Inhalant Abuse: As Close as the Kitchen Sink
WebMD News Archive
The dangers of inhalant abuse are taught in about three-quarters of
classrooms nationwide, according to the AAP report. Of the 600 children
questioned, just over half say they've discussed huffing with their
But the younger children, aged 10-11, are the least likely to be educated
about inhalant abuse at school. And over half of the younger children surveyed
had not discussed the problem with their families.
Harvey Weiss, executive director of the National Inhalant Prevention
Coalition, told WebMD in an interview last fall that the facts "validate
... that there's a problem [everywhere]."
For parents and teachers, the AAP says the warning signs and symptoms of
inhalant abuse may be breath and clothing that smells like chemicals, paint or
stains on the body or clothing, spots or sores around the mouth, a dazed or
glassy-eyed look, or a sudden change in appetite or mood.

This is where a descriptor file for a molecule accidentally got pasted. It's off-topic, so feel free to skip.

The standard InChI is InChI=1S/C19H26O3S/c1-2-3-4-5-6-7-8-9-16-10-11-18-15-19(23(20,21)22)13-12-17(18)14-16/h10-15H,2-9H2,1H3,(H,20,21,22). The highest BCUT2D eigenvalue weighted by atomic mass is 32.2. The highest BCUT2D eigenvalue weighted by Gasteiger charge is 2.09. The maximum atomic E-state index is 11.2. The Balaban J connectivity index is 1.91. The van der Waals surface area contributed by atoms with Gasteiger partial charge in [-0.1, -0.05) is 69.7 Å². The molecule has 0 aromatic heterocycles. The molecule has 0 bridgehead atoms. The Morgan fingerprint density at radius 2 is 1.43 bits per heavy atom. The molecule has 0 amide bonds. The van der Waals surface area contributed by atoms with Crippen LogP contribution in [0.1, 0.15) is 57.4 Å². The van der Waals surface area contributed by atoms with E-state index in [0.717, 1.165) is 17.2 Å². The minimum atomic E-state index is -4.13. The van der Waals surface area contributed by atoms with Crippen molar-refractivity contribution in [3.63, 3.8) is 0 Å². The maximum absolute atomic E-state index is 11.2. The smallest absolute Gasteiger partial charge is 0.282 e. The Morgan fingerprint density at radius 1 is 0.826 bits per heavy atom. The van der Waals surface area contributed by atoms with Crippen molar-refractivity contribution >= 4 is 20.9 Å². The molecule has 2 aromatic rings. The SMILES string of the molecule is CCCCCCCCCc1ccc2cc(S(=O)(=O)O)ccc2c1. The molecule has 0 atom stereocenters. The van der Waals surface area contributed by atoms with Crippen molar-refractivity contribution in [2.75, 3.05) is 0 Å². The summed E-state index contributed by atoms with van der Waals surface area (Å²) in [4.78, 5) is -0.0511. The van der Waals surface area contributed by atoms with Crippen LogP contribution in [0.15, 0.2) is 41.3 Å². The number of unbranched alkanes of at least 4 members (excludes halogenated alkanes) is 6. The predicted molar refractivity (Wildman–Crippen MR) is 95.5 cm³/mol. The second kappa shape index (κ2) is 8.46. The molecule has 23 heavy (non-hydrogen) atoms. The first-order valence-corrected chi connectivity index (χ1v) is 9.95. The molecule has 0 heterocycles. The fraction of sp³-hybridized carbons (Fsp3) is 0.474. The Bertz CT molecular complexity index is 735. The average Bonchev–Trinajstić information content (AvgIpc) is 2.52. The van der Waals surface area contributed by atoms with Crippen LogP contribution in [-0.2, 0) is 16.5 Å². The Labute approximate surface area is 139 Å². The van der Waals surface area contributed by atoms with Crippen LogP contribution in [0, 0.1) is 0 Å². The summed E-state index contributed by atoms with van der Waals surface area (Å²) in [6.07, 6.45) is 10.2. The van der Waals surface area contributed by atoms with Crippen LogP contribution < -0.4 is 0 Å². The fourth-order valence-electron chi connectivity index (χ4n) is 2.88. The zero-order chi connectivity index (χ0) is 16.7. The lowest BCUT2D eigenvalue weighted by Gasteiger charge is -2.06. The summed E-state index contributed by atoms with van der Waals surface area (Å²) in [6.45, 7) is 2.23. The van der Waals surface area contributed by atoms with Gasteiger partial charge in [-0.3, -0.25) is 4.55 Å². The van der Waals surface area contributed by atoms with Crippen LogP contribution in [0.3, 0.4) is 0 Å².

- Parents may not realize it, but up until the time they reach eighth grade,
more children abuse household items like glue and gasoline than marijuana.
- After children reach the eighth grade, inhalants are the fourth most
commonly abused substance, after alcohol, tobacco and marijuana.
- Doctors say inhalant abuse can be fatal. It also can cause brain damage,
memory loss, nausea, headaches, and muscle spasms. Warning signs of abuse are
breath and clothing smelling like chemicals, paint or stains on the body or
clothing, spots or sores around the mouth, a dazed or glassy-eyed look, or a
sudden change in appetite or mood.